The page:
WASHINGTON (WDVM) — Mayor Muriel Bowser and other local officials laid out their plan for how the District is going to make an economic comeback as the city opens back up.
Leona Agouridis, the Executive Director of the Golden Triangle Bid, said, “In large cities throughout the country, the job of bringing back jobs will not be easy.”
Though building the city back to what it was, or better than before, will not be easy, the Mayor believes the proposed 2021 fiscal year budget will kickstart the journey.
Mayor Bowser said, “$17.5 billion and we can describe that budget in two words, equity and recovery.”
Antwanye Ford, Chairman of the Workforce Investment Council Board, added, “The city has committed, this budget has committed to provide training, coaching and the support services that are needed.”
Broken down partly, the budget dedicates $30 million to attract high-impact employers, $49 million to expand subsidized employment and training and $6 million to start a rapid reskilling program.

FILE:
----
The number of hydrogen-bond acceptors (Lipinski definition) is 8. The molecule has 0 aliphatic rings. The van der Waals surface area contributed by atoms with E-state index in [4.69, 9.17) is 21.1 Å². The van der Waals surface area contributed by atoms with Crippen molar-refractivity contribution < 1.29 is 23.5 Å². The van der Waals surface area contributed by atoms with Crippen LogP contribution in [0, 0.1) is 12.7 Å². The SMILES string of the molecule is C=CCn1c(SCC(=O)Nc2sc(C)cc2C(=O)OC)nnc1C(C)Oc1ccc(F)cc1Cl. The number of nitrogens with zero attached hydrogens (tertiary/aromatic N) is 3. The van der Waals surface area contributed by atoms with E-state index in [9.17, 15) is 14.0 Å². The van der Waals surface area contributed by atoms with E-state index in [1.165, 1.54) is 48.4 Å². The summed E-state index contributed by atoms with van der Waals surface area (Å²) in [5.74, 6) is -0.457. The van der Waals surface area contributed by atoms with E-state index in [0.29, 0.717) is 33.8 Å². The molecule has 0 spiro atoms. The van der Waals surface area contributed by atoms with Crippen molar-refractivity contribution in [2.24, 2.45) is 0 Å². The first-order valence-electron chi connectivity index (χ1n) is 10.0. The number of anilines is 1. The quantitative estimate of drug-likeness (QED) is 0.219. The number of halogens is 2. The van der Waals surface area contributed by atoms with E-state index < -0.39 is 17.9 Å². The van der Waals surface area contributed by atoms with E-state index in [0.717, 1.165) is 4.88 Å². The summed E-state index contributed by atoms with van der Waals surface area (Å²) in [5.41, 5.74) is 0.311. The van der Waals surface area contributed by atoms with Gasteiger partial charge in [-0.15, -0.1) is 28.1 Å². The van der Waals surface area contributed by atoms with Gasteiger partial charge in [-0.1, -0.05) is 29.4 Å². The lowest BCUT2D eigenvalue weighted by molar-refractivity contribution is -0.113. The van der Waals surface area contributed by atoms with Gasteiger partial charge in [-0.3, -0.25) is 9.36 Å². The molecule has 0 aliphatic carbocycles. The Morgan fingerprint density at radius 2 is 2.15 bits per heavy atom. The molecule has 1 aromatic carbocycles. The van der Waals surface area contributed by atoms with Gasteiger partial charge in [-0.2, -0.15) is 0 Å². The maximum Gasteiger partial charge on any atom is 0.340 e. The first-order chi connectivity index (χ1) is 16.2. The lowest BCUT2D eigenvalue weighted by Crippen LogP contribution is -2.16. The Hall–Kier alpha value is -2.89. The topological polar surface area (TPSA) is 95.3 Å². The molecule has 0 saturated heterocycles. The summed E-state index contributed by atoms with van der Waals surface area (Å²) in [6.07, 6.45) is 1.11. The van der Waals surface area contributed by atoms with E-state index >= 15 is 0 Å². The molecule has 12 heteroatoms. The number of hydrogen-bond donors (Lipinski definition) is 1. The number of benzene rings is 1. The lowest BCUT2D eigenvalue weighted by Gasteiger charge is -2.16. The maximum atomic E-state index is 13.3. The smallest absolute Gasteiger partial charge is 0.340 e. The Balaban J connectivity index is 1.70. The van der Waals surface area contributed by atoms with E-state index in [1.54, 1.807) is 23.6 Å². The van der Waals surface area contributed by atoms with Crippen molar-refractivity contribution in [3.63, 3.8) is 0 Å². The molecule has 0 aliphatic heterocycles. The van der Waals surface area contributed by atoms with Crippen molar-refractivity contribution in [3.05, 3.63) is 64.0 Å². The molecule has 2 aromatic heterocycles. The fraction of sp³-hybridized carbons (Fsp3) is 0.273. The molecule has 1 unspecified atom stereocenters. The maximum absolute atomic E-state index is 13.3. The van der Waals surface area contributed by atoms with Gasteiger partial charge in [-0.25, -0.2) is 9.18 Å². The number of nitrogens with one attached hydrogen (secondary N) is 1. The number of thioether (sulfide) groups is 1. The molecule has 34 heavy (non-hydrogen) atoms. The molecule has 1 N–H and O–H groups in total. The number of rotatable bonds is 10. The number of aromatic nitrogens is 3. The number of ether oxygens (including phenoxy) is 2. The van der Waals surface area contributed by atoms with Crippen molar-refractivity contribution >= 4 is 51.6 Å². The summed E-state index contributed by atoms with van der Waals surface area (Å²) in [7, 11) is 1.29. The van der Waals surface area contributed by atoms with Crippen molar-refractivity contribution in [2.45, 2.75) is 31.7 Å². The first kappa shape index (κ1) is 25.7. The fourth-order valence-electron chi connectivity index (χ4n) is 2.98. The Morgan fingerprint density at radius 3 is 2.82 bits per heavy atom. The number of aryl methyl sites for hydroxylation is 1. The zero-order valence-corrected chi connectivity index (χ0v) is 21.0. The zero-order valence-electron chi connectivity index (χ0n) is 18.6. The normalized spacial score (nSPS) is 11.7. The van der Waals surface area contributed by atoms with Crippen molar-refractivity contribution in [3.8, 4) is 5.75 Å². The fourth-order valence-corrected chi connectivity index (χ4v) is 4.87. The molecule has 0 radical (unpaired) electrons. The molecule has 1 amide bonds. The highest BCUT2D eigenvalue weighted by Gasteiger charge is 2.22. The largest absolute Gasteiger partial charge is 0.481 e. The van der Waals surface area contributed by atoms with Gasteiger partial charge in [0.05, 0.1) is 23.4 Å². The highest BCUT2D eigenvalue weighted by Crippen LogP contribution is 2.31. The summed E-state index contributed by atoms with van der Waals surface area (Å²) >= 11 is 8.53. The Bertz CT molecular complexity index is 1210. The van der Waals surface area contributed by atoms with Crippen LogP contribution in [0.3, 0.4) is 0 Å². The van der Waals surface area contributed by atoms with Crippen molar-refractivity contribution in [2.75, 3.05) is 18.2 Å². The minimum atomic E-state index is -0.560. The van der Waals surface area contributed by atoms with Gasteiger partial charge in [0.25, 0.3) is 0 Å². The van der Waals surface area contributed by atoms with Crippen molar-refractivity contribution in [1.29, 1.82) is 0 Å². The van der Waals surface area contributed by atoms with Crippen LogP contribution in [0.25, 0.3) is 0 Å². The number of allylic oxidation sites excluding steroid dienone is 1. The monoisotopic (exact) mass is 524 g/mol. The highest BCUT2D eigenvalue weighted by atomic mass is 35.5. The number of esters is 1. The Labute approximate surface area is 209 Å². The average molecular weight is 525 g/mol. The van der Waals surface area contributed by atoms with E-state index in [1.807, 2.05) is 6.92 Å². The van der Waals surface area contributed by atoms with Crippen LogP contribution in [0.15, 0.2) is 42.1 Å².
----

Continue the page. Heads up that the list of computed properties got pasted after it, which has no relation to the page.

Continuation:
Mayor Bowser explained, “We’re going to bet first on our residents. We know we have great residents. We are going to put in place great programs that will help them get the training we need and we are going to attract the private sector jobs that will offer longterm employment for them.”
Deputy Mayor for Planning and Economic Development, John Falcicchio, said, “We need to make sure businesses have the opportunities to come back and that they have the assistance to do that.” As the city continues to move forward, leadership believes the Mayor’s plan will bring a better D.C. than before.
Dr. Unique Morris-Hughes, Director of the Department of Employment Services, said, “Some folks say we get back to normal, but I say normal is not good enough. Our Mayor knows that the old normal is not good enough.”
The Council is still going over the Mayor’s proposed budget.